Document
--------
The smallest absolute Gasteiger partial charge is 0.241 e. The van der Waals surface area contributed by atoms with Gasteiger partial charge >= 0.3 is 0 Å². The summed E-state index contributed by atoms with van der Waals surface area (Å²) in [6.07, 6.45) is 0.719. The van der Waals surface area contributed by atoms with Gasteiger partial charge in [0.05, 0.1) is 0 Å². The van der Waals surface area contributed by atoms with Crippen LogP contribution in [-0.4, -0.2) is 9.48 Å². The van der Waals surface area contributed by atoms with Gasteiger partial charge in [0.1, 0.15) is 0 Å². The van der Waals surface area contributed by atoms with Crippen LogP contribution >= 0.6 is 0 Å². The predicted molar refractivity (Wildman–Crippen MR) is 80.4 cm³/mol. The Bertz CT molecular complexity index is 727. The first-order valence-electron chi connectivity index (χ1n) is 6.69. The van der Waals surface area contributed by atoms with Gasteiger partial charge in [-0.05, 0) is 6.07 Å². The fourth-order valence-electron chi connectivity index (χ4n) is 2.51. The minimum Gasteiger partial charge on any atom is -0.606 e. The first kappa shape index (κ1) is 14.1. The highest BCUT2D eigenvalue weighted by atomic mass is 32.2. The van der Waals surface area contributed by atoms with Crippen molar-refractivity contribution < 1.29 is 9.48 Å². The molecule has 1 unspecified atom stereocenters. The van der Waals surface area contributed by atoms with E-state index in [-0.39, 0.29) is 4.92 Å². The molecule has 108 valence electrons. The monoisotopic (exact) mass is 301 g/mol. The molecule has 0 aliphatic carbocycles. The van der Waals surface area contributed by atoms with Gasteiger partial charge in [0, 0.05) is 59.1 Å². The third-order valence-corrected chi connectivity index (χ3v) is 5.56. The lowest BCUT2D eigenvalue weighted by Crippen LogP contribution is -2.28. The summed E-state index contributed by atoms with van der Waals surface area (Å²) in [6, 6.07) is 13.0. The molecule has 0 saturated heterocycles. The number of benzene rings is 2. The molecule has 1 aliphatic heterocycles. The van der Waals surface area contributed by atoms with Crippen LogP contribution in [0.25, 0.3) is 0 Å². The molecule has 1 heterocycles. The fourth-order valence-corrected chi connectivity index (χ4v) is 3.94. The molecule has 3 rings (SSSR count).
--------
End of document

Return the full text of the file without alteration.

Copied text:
The smallest absolute Gasteiger partial charge is 0.241 e. The van der Waals surface area contributed by atoms with Gasteiger partial charge >= 0.3 is 0 Å². The summed E-state index contributed by atoms with van der Waals surface area (Å²) in [6.07, 6.45) is 0.719. The van der Waals surface area contributed by atoms with Gasteiger partial charge in [0.05, 0.1) is 0 Å². The van der Waals surface area contributed by atoms with Crippen LogP contribution in [-0.4, -0.2) is 9.48 Å². The van der Waals surface area contributed by atoms with Gasteiger partial charge in [0.1, 0.15) is 0 Å². The van der Waals surface area contributed by atoms with Crippen LogP contribution >= 0.6 is 0 Å². The predicted molar refractivity (Wildman–Crippen MR) is 80.4 cm³/mol. The Bertz CT molecular complexity index is 727. The first-order valence-electron chi connectivity index (χ1n) is 6.69. The van der Waals surface area contributed by atoms with Gasteiger partial charge in [-0.05, 0) is 6.07 Å². The fourth-order valence-electron chi connectivity index (χ4n) is 2.51. The minimum Gasteiger partial charge on any atom is -0.606 e. The first kappa shape index (κ1) is 14.1. The highest BCUT2D eigenvalue weighted by atomic mass is 32.2. The van der Waals surface area contributed by atoms with Crippen molar-refractivity contribution < 1.29 is 9.48 Å². The molecule has 1 unspecified atom stereocenters. The van der Waals surface area contributed by atoms with E-state index in [-0.39, 0.29) is 4.92 Å². The molecule has 108 valence electrons. The monoisotopic (exact) mass is 301 g/mol. The molecule has 0 aliphatic carbocycles. The van der Waals surface area contributed by atoms with Gasteiger partial charge in [0, 0.05) is 59.1 Å². The third-order valence-corrected chi connectivity index (χ3v) is 5.56. The lowest BCUT2D eigenvalue weighted by Crippen LogP contribution is -2.28. The summed E-state index contributed by atoms with van der Waals surface area (Å²) in [6, 6.07) is 13.0. The molecule has 0 saturated heterocycles. The number of benzene rings is 2. The molecule has 1 aliphatic heterocycles. The van der Waals surface area contributed by atoms with Crippen LogP contribution in [0.25, 0.3) is 0 Å². The molecule has 1 heterocycles. The fourth-order valence-corrected chi connectivity index (χ4v) is 3.94. The molecule has 3 rings (SSSR count).